Friday, March 16, 2012

Interview of Thenmozhi

1. What sort of writing do you like to do? Which of your works has been appreciated the most by the literary community?

I have started my writing with poetry. Now I am doing essays, translations, book reviews and short stories. Among them I feel very comfortable in short story. The literary community also appreciated and recognized it. Mini Krishnan of Oxford University Press also appreciates my short stories. Pechi maram - one of my short stories is going to be published in an OUP anthology of Tamil Dalit writings.

2. When did you start writing? Why?

I have started writing in 1996 when I was a research scholar in Bharathidasan University, Trichirappalli. That time my family situation was not good. My mother left us due to quarrels with my father. My father was a school teacher who had a good knowledge in classical Tamil literature. Being the only child I was his daughter, student and friend. He taught me Ramayana, Cilappathikaram and poems of Bharathi. I have tried poetry to overcome my loneliness.

3. What background do you come from? Was it hard to publish your first book?

I came from a middle class semi rural semi urban dalit background. Yes I have struggled a lot to publish my works. My first book - Thuravi Nandu - was published by kalachuvadu – one of the leading publishers in Tamil, only in 2008.  

4. Where do you live?

I live in Thanjavur where I work as Asst. Commissioner in Commercial Taxes Department.

5. What themes do you like to explore in your works?

I am interested in probing the inner worlds of human lives. I am also trying to register the untold cultural elements and experiences of rural people.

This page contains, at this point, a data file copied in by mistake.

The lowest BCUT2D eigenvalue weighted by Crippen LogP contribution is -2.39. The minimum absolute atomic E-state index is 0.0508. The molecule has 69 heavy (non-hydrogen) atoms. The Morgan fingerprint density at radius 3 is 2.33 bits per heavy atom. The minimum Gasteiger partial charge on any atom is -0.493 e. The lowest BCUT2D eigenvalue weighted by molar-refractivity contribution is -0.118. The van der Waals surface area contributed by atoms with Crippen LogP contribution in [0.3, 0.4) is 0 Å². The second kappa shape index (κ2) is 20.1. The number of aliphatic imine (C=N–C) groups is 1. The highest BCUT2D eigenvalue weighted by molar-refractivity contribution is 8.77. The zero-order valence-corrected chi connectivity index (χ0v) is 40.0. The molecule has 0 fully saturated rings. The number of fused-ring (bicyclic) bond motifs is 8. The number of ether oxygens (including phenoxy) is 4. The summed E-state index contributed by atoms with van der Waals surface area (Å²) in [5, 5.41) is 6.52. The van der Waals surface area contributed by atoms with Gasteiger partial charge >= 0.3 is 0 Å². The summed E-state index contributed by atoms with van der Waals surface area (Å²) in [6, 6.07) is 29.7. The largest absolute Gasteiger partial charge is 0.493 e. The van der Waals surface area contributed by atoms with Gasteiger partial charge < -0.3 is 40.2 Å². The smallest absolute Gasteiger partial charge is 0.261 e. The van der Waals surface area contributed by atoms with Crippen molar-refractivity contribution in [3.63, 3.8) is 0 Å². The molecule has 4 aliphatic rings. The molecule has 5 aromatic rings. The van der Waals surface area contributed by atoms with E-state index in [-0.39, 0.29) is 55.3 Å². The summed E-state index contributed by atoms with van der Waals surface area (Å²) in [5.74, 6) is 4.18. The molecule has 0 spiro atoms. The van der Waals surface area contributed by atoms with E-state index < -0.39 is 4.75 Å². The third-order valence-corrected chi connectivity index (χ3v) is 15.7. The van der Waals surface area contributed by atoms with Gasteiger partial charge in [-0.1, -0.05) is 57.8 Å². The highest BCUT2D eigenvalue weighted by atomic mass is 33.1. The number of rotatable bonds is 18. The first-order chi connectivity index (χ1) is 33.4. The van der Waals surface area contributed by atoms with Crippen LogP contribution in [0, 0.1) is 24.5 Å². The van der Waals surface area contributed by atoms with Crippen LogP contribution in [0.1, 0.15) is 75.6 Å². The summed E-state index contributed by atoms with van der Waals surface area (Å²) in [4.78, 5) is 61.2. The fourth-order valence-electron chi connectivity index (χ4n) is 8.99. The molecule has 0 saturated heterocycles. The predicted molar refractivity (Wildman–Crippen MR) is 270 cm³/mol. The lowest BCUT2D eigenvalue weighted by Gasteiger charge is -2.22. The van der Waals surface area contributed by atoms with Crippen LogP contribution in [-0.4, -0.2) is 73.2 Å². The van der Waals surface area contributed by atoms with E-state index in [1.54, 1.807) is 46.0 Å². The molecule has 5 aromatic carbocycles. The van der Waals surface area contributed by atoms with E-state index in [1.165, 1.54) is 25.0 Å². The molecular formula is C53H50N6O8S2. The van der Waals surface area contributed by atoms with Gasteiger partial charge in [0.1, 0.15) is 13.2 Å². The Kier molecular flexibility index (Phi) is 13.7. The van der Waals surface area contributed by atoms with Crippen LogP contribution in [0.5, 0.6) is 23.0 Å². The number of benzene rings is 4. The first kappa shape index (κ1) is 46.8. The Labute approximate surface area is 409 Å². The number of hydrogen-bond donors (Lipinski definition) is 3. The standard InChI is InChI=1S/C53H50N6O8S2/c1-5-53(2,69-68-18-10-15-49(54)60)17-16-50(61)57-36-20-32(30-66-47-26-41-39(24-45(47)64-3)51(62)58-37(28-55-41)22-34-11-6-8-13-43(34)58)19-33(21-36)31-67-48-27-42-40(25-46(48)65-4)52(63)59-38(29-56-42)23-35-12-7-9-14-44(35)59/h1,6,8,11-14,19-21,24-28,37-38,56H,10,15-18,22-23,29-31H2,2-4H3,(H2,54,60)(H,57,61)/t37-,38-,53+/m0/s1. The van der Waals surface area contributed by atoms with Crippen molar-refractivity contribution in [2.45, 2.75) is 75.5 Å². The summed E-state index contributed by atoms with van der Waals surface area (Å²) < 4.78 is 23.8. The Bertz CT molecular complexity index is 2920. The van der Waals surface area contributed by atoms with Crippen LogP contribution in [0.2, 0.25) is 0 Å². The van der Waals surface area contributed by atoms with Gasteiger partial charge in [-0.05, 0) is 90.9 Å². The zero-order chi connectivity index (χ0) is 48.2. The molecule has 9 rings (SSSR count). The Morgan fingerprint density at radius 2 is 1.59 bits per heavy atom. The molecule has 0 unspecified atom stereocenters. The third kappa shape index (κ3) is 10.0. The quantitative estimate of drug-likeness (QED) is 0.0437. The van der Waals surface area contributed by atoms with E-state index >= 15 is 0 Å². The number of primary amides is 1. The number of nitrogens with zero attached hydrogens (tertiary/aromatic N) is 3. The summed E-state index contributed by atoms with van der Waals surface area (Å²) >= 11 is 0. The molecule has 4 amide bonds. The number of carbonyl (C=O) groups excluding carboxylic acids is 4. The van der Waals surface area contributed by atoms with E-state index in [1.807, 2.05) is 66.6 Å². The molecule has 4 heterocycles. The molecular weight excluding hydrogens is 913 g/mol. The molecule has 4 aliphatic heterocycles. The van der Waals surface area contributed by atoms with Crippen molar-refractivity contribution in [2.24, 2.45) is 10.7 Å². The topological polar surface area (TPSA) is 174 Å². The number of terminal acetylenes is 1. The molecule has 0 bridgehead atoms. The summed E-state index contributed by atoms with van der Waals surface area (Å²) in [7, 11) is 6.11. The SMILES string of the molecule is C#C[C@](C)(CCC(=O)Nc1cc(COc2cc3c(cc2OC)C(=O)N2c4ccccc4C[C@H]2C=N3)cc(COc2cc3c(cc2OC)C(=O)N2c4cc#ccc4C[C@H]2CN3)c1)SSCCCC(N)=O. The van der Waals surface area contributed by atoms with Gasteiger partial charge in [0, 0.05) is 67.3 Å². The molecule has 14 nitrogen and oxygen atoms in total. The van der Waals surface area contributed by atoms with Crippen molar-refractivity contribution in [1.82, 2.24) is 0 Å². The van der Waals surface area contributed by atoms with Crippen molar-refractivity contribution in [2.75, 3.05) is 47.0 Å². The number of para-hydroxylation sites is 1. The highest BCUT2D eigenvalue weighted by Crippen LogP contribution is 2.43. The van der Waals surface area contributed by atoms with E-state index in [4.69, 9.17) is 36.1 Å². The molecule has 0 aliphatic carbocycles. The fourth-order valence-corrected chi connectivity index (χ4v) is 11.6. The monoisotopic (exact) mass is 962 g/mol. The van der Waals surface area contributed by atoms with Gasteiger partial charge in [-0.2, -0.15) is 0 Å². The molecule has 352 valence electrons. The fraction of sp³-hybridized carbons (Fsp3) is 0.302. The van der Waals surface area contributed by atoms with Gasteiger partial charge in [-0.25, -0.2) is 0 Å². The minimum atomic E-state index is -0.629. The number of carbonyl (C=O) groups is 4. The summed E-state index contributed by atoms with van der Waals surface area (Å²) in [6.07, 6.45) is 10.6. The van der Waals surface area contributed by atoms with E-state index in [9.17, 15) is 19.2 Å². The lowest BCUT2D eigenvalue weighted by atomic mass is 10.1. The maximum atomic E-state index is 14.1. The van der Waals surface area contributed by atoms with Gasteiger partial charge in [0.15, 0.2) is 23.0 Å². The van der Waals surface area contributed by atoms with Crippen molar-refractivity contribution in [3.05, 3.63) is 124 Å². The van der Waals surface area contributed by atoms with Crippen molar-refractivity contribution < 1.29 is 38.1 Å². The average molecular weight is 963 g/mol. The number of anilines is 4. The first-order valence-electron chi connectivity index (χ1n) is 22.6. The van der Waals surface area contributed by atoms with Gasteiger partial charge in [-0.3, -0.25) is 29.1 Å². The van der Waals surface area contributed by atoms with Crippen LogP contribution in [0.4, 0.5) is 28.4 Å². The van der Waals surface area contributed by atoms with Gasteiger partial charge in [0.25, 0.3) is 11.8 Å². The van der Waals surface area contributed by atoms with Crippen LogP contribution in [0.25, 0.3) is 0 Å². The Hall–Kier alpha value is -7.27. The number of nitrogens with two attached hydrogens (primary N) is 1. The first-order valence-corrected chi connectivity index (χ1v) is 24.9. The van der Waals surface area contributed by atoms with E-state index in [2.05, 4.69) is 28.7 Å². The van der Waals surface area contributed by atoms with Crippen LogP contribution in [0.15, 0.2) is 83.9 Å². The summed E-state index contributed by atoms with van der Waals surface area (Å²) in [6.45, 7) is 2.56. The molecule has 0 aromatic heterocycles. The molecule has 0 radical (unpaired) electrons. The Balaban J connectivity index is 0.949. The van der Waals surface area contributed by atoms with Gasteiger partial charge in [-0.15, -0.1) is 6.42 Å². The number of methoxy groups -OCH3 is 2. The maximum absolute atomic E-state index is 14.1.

6. What is the state of Tamil literature, according to you? Is there enough encouragement, enough avenues for publication?

Yes, it is encouraging. Many young writers are doing well, particularly women writers. I have struggled a lot to publish my first book. But I did not take any effort to publish my short story collection. Just I sent an unpublished short story to Ravikumar. He immediately called me and appreciated the story. Then he started a new publishing house called Manarkeni Publication to publish my book and invited Arundhati Roy to release it. I am so fortunate.

7. Who are you inspired by?

I am not inspired by anyone. But I love reading short stories of Ambai , novels of  T.Janakiraman , translations and critical writings of Ravikumar.

8. Where do you see yourself ten years from now?

I have planned to finish my first novel in 2012 and my PhD thesis before 2013. My second collection of poems ( Thinai punam ) is going to be published this year along with my second short story collection, both by Manarkeni Publication. I want to be more vibrant and visible.

9. Indira Parthasarathy  have called you 'the future of Tamil literature'. How does it feel to be honored like this? Did you see this coming?

Writer Indira Parthasarathy have mentioned it in the blurb of my short story collection. It is a great honor to a young writer like me. His trust on my writing increases my responsibility.

10. What are you working on right now? Is writing a full-time job?

No I am not a full time writer, but I write at least a paragraph daily. Right now I am working on my novel, simultaneously writing short stories, preparing papers for seminars, translating stories, doing editorial assistance in Manarkeni – a literary bi-monthly.

11. What is it about Tamil that makes such powerful expression possible?

Yes Tamil is a special language with a rich literary heritage. You can not translate everything from Tamil. I try to transcend the barrier between poetry and prose in my writing.

( This Interview was taken by Ms Shoba - a correspondent of Indian Express ) 

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